So here's a scenario for you: America is at war. The economy is tanking. The Republican president
is facing mounting criticism and sinking approval ratings, while the Democratic Party
is fielding a diverse group of candidates that nobody can really agree on.
Does this sound like 2003 to you? Well, it could be, but I'm actually talking about 1971. The president was Richard Nixon, the war was Vietnam, and the Democrats were George McGovern, Edmund Muskie, and George Wallace.
Wallace, who was best known for being a champion of segregation (remember his cameo in Forrest Gump?), was more or less a no-go from the beginning, and after a rather dismal primary election cycle, he was shot in Laurel, Maryland and paralyzed for life.
Muskie won the early New Hampshire primary, but only by a small margin. McGovern quickly overtook him, and received the Democratic nomination on the first vote. He selected senator Thomas Eagleton as his running mate.
The media quickly found out, though, that Eagleton had been undergoing shock therapy for depression. McGovern's first reaction was to proclaim his "one thousand percent" support for his running mate. Eventually, the scrutiny became so intense that McGovern dropped Eagleton and brought in Sargent Shriver, which made many people think he was flaky.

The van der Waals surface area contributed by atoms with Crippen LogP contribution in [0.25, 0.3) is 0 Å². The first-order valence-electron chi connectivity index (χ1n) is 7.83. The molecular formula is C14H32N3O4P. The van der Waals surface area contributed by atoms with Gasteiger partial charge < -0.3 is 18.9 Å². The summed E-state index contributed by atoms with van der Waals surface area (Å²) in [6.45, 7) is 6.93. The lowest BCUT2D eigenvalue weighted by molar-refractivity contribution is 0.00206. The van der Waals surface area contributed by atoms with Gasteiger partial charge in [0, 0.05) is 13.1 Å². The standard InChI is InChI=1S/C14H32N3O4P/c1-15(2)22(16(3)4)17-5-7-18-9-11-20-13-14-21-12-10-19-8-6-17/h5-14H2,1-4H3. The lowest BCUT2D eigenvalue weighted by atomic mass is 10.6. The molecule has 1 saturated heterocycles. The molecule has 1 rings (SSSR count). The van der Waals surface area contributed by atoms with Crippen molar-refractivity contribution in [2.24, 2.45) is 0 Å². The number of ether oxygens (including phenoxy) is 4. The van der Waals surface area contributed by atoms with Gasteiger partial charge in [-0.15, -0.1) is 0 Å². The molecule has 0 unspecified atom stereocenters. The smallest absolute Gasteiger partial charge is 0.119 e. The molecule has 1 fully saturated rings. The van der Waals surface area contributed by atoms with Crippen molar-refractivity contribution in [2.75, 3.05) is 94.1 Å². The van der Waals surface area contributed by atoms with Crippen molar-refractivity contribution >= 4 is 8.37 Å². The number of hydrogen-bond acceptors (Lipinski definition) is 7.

McGovern's campaign against Nixon was mostly a grassroots movement, sparked by anti-war sentiment. Many prominent liberals of the time (most memorably, Hunter S. Thompson) were big fans of McGovern. Nixon, however, was unfazed by this, and his campaign centered on painting McGovern as an inept left-wing rabblerouser. The president's position was boosted by the bombings of Hanoi and Haiphong, as well as by the end of the draft and the visits to China and the Soviet Union.
That November, McGovern was only able to carry Massachusetts and the District of Columbia. Nixon won all of the other electoral votes, except for one: a disgruntled Virginia elector cast his vote for the Libertarian Party candidate, John Hospers.
Of course, the Watergate scandal, which began with the 1972 election, ended up taking Nixon down, so you could say that he ultimately lost.
Nixon/Agnew 520 46.7m (61%)
McGovern/Shriver 17 28.9m (38%)
Hospers/Nathan 1 3,676
Nixon for '72: why change dicks in the middle of a screw?